Three Action Thursday

You’re an Adult, Start Acting Like it…

Adulting is so hard. In the process of becoming an adult we are bound to have some responsibility blind spots. When I talk to friends, family, acquaintances, and clients I’ve noticed some trends on a few of these “adult responsibilities”. Here are the five things that we have likely NOT done as we have transitioned to a full-fledged adult. The action part of this is obvious: do the ones we haven’t done.

  1. Get a Will

Nearly everyone should have a will. Wills are powerful legal instruments that can save our family and heirs a ton of hassle. For example, wills can distribute property, name an executor, name guardians for children, forgive debts and more. Having a will means that we, rather than our state’s laws, decide who gets our property and resources when we die. If we have kids, we are in serious need of a will to stipulate who gets our kids should we and our significant other die or become incapacitated. Lastly, if we have a will, we should review it every three to five years or so and make adjustments as needed.

2. Go to the Doctor and a Physical Therapist

Most people sleep on this. First, let’s tackle going to the doctor because this one is pretty easy. Annual physicals can actually significantly increase our lifespans. Getting basic blood tests, skin checks, and check-ups can spot issues before they become life-threatening. Most people wait until there is a problem, but honestly as we age it gets more and more important to go yearly to identify problems ahead of time. Secondly, have a physical therapist do a complete strength evaluation on you. A physical therapist can quickly spot body weaknesses that can be causing lower back pain, joint pain, and mobility issues. By adding easy stretch and workout routines that they recommend, we can quickly and significantly increase the quality of our life.

(As a side note, men are the worst at this! It’s time to swallow the pride, boys, turn our head and cough, and get our weaknesses exposed. These are all necessary tasks of being a “real man”.)

3. Plan for Retirement

Most people spend more time planning their next vacation (mine will be in Hawaii, by the way) than they do planning for their retirement. Many people are doing little to nothing in regard to planning for retirement. Most are under-saving, and those who are saving are just blindly putting 10-15% into the market via their employer’s 401(k) plan. Here is a quick checklist of things we should probably be doing and the timeframe for doing them:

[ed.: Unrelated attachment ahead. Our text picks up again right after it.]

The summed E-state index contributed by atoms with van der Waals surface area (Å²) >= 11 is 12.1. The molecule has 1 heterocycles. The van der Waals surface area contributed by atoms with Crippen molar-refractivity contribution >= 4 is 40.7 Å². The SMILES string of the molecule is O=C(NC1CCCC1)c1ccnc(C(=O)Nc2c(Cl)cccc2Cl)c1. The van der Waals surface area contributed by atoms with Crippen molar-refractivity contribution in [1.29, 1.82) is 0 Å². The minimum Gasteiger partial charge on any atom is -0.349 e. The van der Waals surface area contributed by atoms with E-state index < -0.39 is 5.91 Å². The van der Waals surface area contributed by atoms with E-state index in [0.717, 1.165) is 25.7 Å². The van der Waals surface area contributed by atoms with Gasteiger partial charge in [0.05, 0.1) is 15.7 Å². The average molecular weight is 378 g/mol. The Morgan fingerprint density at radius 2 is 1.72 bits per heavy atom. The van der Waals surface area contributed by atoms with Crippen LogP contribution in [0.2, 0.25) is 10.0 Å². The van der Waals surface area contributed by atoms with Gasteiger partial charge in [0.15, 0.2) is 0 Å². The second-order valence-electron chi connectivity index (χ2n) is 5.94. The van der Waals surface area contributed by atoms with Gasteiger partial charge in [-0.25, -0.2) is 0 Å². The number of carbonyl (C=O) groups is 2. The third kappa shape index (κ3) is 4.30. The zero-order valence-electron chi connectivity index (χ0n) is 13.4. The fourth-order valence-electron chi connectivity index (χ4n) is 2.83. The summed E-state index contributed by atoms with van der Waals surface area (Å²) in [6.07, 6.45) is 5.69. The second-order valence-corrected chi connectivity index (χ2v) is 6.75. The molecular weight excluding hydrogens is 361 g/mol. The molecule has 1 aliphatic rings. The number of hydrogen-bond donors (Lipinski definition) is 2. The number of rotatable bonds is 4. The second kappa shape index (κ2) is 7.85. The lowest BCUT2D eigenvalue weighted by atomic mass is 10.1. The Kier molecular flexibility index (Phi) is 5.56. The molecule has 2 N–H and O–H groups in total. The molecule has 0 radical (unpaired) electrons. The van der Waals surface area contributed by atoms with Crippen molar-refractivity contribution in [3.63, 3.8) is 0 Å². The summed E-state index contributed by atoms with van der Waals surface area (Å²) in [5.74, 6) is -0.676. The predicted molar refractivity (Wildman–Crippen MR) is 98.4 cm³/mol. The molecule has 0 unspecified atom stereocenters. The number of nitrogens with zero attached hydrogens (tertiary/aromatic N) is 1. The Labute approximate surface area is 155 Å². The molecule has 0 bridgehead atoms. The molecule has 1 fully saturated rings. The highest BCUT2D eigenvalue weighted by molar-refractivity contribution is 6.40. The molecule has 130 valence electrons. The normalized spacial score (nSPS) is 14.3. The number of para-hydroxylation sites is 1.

• Establish a MONTHLY Budget
    • Track our net worth QUARTERLY
    • Read or reread a personal finance book EVERY YEAR
    • Utilize a wealth management professional to do an analysis EVERY OTHER YEAR

4. Build Intentional & Deep Relationships

I chose the words “intentional” and “deep” purposefully. I believe they are two very descriptive words, both of which are missing in most people’s lives when it comes to forming authentic relationships. By “intentional”, I mean that we have to be deliberate with whom and how we form relationships. If we are trying to become a better , we need to be purposeful and spend time with people who are going to build us up towards “that thing”. For example, if you want to be a better runner, you need to intentionally hang out with the kind of runners you want to be. Secondly, we need to form “deep” relationships. The norm today for an adult is to stay superficial: don’t be vulnerable, don’t talk about our fears and dreams, build a wall and only expose minute details about ourselves. If you can intentionally build deep and authentic relationships, it is shown you will live a much happier and fulfilling life.

5. Develop a Personal Growth Habit

As the saying goes, “If you ain’t growing, then you’re dying.” As humans we get satisfied and we tend to coast. It is so easy once our basic needs are covered to get comfortable and to stop pushing ourselves to grow. If we can make it a habit to not let ourselves coast, we will continue to have a learning orientation and grow as people. The easiest way to do this is to identify negative time sucks and replace them with value-add activities. Here are some examples:

    • Replace “radio time” in the car with listening to personal development books or podcasts.
    • Instead of scrolling through our social media feed first thing in the morning, exchange that time for time in quiet meditation (or prayer).
    • Stop binge-watching Netflix/Amazon and instead watch the top 5-10 TED Talks on Youtube.
    • Sign up for a class on a subject of personal interest (psychology, computer science, personal finance, etc). A local community college is a great place to start.

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